A few years back I wrote about adding table sorting and paging with Vue.js ("Building Table Sorting and Pagination in Vue.js"). While this post is a bit old, it's still helpful and I know this as a reader reached out to me both thank me for the demo and ask if I could demonstrate filtering. I'm not going to go over everything I did in the previous post so be sure to give it a quick read.

Alright, so I'm assuming you've read that post written in the Way Before Pre-COVID times. If so, you saw me load an array of cats that contain names, ages, breeds, and gender. Here's an example of a few:

    "name": "Fluffy",
    "age": 9,
    "breed": "calico",
    "gender": "male"
	"name": "Luna",
	"age": 10,
	"breed": "long hair",
	"gender": "female"

And here's how the old demo rendered:

See the Pen Vue - Sortable Table (3) by Raymond Camden (@cfjedimaster) on CodePen.

It's not terribly pretty, but it gets the job done. So given this as a start, how do we add filtering?

I began by adding an input field for my filter:

<input type="search" v-model="filter">

I used type="search" as it provides a quick way of clearing out values. I added filter to my Vue data with a default value of an empty string.

Now comes the fun part. We currently render the table using sortedCats. This was a computed property based on the "raw" cats array that handled sorting the data and "filtering" to a particular page.

To support filtering based on a search term, I used a new computed property, filteredCats. This new property handles filtering the cats based on user input:

filteredCats() {
	return this.cats.filter(c => {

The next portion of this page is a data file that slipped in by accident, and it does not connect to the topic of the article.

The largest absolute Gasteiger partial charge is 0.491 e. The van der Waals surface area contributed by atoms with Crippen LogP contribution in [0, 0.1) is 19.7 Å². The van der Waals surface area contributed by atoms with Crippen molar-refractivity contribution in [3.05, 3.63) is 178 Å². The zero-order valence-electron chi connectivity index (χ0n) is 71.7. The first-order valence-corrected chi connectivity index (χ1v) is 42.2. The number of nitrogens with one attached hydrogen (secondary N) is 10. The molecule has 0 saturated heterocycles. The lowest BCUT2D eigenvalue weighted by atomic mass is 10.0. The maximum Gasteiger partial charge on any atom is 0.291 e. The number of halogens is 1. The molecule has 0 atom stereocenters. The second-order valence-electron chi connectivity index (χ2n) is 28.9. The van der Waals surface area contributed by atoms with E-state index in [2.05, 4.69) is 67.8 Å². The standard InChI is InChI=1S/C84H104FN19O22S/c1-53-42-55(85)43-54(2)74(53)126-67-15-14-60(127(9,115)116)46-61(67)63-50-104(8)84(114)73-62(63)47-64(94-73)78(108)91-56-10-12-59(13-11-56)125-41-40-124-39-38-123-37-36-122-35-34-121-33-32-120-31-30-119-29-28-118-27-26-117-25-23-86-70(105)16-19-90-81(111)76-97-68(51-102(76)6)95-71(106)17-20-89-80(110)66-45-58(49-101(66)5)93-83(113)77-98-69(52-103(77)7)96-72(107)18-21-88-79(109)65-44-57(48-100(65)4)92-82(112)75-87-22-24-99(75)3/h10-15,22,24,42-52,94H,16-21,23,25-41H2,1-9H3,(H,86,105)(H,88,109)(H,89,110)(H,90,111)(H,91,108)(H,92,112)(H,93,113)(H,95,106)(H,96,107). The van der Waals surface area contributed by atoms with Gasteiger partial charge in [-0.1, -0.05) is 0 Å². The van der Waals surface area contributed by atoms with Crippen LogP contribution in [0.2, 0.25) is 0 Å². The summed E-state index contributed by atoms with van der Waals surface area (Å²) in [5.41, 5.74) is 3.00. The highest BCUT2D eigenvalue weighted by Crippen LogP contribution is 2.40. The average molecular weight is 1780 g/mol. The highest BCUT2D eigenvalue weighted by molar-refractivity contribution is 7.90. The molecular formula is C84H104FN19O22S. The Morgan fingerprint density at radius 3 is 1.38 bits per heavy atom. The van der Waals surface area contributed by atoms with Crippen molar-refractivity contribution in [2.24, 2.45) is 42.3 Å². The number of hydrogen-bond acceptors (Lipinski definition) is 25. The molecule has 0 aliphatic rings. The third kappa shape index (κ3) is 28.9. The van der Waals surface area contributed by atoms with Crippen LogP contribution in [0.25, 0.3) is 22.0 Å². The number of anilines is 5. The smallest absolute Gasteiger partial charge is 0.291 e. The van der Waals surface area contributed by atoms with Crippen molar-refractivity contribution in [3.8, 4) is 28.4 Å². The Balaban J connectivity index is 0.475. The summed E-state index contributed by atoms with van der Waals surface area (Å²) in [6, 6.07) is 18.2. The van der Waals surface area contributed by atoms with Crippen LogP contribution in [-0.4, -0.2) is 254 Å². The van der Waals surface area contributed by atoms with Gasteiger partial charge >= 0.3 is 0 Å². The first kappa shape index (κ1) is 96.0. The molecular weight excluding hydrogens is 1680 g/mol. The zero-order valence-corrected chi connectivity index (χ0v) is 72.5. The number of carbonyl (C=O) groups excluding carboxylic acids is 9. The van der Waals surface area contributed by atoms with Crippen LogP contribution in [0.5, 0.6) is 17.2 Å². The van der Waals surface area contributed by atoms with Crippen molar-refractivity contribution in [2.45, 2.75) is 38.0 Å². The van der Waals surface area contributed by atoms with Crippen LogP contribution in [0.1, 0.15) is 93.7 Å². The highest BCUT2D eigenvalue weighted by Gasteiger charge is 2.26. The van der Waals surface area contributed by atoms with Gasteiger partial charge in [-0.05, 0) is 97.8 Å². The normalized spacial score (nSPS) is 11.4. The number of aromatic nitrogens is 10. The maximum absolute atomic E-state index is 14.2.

if(this.filter == '') return true;
		return c.name.toLowerCase().indexOf(this.filter.toLowerCase()) >= 0;

Notice that I lowercase both the original value and the user input. Also notice I only filter based on the name. I could absolutely see filtering on name or breed as well. The important thing is the lowercase. This will make it much easier on the end user.

With this computed property, I then updated sortedCats to base it's value on filteredCats:

return this.filteredCats.sort((a,b) => {

The end result is a Vue computed property based on a Vue computed property, which I knew was possible, but I don't think I've actually used it before.

Edit on 3/12/21: After releasing this blog post yesterday, the reader who originally reached out to me discovered a bug. If you go to page 2 and filter to a value that only has one page, you see an empty page. To fix this, I added a watcher such that when you change the filter value, we reset to page one:

watch: {
  filter() {
    console.log('reset to p1 due to filter');
    this.currentPage = 1;

Here's the completed CodePen for you to play with:

See the Pen Vue - Sortable / Searchable Table by Raymond Camden (@cfjedimaster) on CodePen.